I spoke this morning with early LendingClub investor and board member Rebecca Lynn (of Morgenthaler/Canvas Ventures), who said the following about her original investment thesis: “It was Q1 2009 and banks were completely frozen. Even credit-worthy prime buyers couldn’t get loans. We felt that the banks would still be asleep for a few years, so LendingClub would have a great window to get off the ground… And that proved to be right.”


 Huddle Inc., an enterprise cloud collaboration company with offices in London and San Francisco, has raised $51 million in Series D funding. TechCrunch reports that the round values Huddle at between $250 million and $300 million. Zouk Capital led the round, and was joined by Hermes GPE Environmental Innovation Fund and return backers Matrix Partners, Jafco Ventures, DAG Ventures and Eden Ventures. Read more.

 Infer Inc., a Palo Alto, Calif.-based provider of predictive applications designed to help companies win customers, has raised $25 million in Series B funding led by existing investor Redpoint Ventures.

 Kamcord Inc., a mobile gaming broadcast network (i.e., Twitch for mobile), has raised $15 million in new VC funding at around a $100 million valuation, according to the WSJ. Listed Japanese gaming company GungHo Online Entertainment Inc. led the round, and was joined by Wargaming.Net LLP and return backers Tencent Holdings and TransLink Capital. Read more.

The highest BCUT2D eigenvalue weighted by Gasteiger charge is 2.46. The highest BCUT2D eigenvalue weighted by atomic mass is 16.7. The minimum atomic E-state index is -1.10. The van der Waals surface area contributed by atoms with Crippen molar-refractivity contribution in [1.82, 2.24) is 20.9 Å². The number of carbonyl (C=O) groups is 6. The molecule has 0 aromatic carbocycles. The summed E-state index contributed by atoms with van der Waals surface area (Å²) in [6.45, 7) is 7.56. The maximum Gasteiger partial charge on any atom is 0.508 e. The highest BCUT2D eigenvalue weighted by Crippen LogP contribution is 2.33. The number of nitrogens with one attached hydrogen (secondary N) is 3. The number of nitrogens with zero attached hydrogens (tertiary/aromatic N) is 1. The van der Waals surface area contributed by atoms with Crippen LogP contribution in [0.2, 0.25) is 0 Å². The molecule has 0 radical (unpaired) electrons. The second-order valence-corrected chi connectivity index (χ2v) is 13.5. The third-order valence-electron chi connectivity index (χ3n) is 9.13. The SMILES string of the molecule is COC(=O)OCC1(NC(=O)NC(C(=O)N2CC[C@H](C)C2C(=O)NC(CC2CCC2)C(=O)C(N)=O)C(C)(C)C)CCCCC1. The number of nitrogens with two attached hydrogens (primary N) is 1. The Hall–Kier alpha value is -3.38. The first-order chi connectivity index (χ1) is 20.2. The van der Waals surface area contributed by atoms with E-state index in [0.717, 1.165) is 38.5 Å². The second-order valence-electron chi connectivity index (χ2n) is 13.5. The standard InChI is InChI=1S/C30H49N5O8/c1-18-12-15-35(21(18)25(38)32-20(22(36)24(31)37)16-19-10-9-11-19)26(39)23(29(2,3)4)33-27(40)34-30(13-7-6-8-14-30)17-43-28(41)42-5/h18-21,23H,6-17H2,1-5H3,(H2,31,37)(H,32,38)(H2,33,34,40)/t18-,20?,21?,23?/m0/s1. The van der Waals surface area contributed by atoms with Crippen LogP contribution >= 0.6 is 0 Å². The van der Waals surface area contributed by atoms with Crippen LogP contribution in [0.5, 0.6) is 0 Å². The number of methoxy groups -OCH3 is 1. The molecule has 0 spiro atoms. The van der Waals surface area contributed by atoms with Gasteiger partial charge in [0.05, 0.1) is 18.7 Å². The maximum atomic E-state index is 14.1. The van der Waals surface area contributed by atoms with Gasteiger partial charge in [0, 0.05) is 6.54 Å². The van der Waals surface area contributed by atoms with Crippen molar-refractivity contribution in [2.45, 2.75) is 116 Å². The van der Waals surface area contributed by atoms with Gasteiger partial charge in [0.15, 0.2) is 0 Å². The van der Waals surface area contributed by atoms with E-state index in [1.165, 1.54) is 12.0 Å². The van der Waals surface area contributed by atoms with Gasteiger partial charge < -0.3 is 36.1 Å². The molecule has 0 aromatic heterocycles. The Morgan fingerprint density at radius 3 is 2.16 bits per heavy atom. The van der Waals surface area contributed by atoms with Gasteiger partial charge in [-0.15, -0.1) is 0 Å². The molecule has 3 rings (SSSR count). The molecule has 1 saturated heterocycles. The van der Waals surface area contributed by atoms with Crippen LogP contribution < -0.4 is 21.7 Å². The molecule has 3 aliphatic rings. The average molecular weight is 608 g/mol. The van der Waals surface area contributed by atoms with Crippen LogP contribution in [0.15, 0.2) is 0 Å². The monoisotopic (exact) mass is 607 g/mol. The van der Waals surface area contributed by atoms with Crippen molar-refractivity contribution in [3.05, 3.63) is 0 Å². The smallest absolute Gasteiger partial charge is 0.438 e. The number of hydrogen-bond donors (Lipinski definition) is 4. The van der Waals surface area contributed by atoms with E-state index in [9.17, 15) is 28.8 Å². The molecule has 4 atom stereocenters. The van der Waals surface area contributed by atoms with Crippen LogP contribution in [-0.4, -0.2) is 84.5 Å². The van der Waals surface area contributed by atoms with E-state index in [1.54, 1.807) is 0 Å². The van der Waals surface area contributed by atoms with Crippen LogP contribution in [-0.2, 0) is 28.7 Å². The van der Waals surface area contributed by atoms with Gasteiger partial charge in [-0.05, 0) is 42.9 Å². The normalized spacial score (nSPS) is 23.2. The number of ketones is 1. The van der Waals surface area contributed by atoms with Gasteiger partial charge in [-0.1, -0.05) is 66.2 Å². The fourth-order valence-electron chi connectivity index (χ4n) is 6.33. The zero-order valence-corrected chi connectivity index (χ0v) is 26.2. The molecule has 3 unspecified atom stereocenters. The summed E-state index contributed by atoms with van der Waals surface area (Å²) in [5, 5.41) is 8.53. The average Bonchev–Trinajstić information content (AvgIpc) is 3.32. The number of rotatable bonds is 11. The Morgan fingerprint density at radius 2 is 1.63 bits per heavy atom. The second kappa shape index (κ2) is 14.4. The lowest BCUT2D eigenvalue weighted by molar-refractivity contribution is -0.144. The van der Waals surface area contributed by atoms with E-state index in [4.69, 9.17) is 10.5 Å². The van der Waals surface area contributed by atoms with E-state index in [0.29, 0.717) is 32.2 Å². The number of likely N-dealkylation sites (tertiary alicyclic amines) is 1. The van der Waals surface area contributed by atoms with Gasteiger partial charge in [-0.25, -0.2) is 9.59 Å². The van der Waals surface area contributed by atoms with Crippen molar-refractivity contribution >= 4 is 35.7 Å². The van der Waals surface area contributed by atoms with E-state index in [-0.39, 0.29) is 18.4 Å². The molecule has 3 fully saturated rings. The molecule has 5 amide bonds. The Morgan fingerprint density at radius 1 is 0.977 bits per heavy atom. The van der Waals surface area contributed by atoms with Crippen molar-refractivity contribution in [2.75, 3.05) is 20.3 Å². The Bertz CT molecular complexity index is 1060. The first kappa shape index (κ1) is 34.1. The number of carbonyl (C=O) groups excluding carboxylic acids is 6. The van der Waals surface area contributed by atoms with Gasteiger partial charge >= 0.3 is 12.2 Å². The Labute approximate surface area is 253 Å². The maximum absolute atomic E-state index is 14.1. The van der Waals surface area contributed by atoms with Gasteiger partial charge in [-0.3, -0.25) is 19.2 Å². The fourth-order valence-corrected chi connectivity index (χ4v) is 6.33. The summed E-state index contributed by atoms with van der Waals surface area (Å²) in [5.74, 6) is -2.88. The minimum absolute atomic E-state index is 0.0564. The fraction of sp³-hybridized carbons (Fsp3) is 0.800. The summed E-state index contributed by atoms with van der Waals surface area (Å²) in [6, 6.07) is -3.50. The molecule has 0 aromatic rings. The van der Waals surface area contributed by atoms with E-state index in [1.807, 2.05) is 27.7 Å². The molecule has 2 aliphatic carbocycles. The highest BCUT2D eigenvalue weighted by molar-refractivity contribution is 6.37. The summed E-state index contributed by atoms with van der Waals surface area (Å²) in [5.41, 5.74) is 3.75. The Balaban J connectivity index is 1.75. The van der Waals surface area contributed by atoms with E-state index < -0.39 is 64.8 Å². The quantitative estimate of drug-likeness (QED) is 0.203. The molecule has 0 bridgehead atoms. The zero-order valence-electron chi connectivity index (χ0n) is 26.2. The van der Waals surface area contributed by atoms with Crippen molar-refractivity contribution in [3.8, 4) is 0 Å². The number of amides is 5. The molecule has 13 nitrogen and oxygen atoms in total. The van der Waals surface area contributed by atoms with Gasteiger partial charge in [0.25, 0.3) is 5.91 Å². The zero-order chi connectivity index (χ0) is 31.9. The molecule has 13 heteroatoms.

OutboundEngine, an Austin, Texas-based social marketing platform, has raised $11 million in Series B funding. Silverton Partners led the round, and was joined by Noro-Moseley Partners, Harmony Partners, Altos Ventures and Capital Factory.

 UNIFi Software, a San Francisco-based data integration solution for the enterprise, has raised $4.45 million in seed funding. Canaan Partners led the round, and was joined by Omaha Capital.

 Exco InTouch, a UK-based provider of electronic patient reported outcomes and patient engagement software, has raised £3.2 million in VC funding led by Albion Ventures.

 UpCounsel, an online marketplace that helps entrepreneurs and small businesses find full-service law firms, has raised $2.4 million in new seed funding co-led by Metamorphic Ventures and Crosslink Capital.




 Emcore Corp. (Nasdaw: EMKR) has sold its space photovoltaics business to SolAero Technologies Corp., a portfolio company of Veritas Capital. The deal was valued at $150 million in cash.

 Pretium Packaging, a portfolio company of Genstar Capital, has acquired Tri-Delta Plastics, a Hillsborough, N.J.-based maker of rigid packaging products to the food, healthcare and household chemicals end markets. No financial terms were disclosed.



 There is no IPO news this morning, besides our lead item about LendingClub.



 Arle Capital Partners has hired Morgan Stanley to find a buyer for Spanish leisure-park operator Parques Reunidos Servicios Centrales SA, according to Bloomberg. The deal could be valued at upwards of €2 billion, with likely suitors including Advent International, Cinven and Permira Advisors. Read more.

 Datto Inc., a Norwalk, Conn.-based provider of backup and disaster recovery services, has acquired Backupify, a Cambridge, Mass.-based provider of online backup services for cloud application data. No financial terms were disclosed. Datto is backed by General Catalyst Partners, while Backupify had raised nearly $20 million from General Catalyst, Symantec Corp., Avalon Ventures and Lowercase Capital.